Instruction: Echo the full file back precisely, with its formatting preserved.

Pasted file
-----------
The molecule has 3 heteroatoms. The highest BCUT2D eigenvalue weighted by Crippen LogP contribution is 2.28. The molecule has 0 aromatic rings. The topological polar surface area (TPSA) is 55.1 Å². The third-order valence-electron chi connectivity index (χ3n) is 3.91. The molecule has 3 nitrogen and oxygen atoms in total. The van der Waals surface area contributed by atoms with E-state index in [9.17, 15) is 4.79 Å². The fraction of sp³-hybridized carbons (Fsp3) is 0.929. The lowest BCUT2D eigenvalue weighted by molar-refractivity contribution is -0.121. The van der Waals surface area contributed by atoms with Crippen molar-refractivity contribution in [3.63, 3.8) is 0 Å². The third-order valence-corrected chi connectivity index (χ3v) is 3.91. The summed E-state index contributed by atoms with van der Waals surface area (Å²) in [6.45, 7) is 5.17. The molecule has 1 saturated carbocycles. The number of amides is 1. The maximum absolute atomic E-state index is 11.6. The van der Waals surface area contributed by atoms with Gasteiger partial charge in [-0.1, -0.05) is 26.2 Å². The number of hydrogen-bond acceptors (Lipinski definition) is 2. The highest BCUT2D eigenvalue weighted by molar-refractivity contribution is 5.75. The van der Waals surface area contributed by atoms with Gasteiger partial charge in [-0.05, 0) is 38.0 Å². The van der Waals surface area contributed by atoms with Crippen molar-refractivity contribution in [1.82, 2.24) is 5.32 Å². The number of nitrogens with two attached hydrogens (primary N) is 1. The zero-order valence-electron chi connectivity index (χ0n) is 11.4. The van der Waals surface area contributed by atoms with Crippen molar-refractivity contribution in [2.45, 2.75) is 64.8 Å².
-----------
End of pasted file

The molecule has 3 heteroatoms. The highest BCUT2D eigenvalue weighted by Crippen LogP contribution is 2.28. The molecule has 0 aromatic rings. The topological polar surface area (TPSA) is 55.1 Å². The third-order valence-electron chi connectivity index (χ3n) is 3.91. The molecule has 3 nitrogen and oxygen atoms in total. The van der Waals surface area contributed by atoms with E-state index in [9.17, 15) is 4.79 Å². The fraction of sp³-hybridized carbons (Fsp3) is 0.929. The lowest BCUT2D eigenvalue weighted by molar-refractivity contribution is -0.121. The van der Waals surface area contributed by atoms with Crippen molar-refractivity contribution in [3.63, 3.8) is 0 Å². The third-order valence-corrected chi connectivity index (χ3v) is 3.91. The summed E-state index contributed by atoms with van der Waals surface area (Å²) in [6.45, 7) is 5.17. The molecule has 1 saturated carbocycles. The number of amides is 1. The maximum absolute atomic E-state index is 11.6. The van der Waals surface area contributed by atoms with Gasteiger partial charge in [-0.1, -0.05) is 26.2 Å². The number of hydrogen-bond acceptors (Lipinski definition) is 2. The highest BCUT2D eigenvalue weighted by molar-refractivity contribution is 5.75. The van der Waals surface area contributed by atoms with Gasteiger partial charge in [-0.05, 0) is 38.0 Å². The van der Waals surface area contributed by atoms with Crippen molar-refractivity contribution in [1.82, 2.24) is 5.32 Å². The number of nitrogens with two attached hydrogens (primary N) is 1. The zero-order valence-electron chi connectivity index (χ0n) is 11.4. The van der Waals surface area contributed by atoms with Crippen molar-refractivity contribution in [2.45, 2.75) is 64.8 Å².